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ORIGINAL ARTICLE
Year : 2015  |  Volume : 5  |  Issue : 2  |  Page : 101-105

Comparative evaluation of staining techniques and polymerase chain reaction for diagnosis of intestinal microsporidiosis in immunocompromised patients


1 Department of Microbiology, Sanjay Gandhi Postgraduate Institute of Medical Sciences, Lucknow, Uttar Pradesh, India
2 Department of Clinical Immunology, Sanjay Gandhi Postgraduate Institute of Medical Sciences, Lucknow, Uttar Pradesh, India
3 Department of Gastroenterology, Sanjay Gandhi Postgraduate Institute of Medical Sciences, Lucknow, Uttar Pradesh, India

Correspondence Address:
Ujjala Ghoshal
Department of Microbiology, Sanjay Gandhi Postgraduate Institute of Medical Sciences, Lucknow - 226 014, Uttar Pradesh
India
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DOI: 10.4103/2229-5070.162491

PMID: 26629452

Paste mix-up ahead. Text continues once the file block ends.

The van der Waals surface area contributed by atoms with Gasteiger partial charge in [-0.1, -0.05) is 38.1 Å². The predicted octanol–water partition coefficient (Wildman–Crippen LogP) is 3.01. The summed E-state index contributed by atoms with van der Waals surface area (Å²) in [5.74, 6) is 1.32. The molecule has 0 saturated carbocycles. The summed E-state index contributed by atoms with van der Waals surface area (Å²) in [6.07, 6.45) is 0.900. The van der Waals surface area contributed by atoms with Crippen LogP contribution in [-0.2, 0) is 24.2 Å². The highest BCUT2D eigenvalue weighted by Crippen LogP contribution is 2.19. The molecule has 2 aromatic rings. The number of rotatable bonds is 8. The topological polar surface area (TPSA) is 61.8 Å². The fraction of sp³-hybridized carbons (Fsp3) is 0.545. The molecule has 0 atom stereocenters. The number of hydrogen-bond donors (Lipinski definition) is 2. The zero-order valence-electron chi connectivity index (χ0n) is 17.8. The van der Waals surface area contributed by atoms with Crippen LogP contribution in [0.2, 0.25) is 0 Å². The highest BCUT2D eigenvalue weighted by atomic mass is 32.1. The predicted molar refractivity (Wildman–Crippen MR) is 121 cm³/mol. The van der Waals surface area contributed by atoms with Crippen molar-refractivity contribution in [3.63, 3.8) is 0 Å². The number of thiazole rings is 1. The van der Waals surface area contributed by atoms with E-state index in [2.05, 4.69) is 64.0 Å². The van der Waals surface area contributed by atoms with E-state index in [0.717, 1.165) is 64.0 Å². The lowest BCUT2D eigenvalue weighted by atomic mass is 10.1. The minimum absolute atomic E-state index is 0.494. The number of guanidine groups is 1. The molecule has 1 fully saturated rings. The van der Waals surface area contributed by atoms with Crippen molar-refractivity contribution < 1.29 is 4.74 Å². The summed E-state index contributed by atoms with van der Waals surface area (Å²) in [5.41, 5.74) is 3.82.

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Context: Microsporidia, which causes chronic diarrhoea in immunocompromised hosts, are often missed. The commonest diagnostic techniques include modified trichrome (MT) stain; however, it requires expertise and does not identify the species, which is important therapeutically. Other diagnostic techniques include Calcoflour white staining and polymerase chain reaction (PCR). Data on comparative utility of different diagnostic techniques are scanty. Aim: Comparison of Calcoflour white, MT staining and PCR for the diagnosis of intestinal microsporidiosis. Subjects and Methods: Fecal samples of consecutive immunocompromised patients were evaluated for Microsporidia using Calcoflour white, MT stain and PCR. Species were identified by restriction fragment length polymorphism using HindIII and HinfI. Presence of Microsporidia by two or more techniques was considered true positive. Absence of Microsporidia by all three techniques was taken as true negative. Results: Of 730 patients, Microsporidia was detected in 28 (3.8%), 250 (34.2%) and 30 (4.1%) patients by MT, Calcoflour white stains and PCR, respectively. Enterocytozoon bieneusi was identified in all 30 (4.1%) patients. 30 (4.1%) and 479 (65.6%) patients were true positive and true negative, respectively. Sensitivity and specificity of Calcoflour white, MT stains and PCR were 100%, 93.8%, 96.8% and 68.5%, 100% and 99.8%, respectively. Diagnostic accuracy of MT stain and PCR was superior to Calcoflour white (99.6% vs. 69.8%; P < 0.05). Conclusions: Though Calcoflour white stain is a highly sensitive, but it is nonspecific technique. MT stain and PCR with high sensitivity, specificity and diagnostic accuracy are useful diagnostic techniques. Furthermore, PCR is useful for species identification, which has therapeutic implications.


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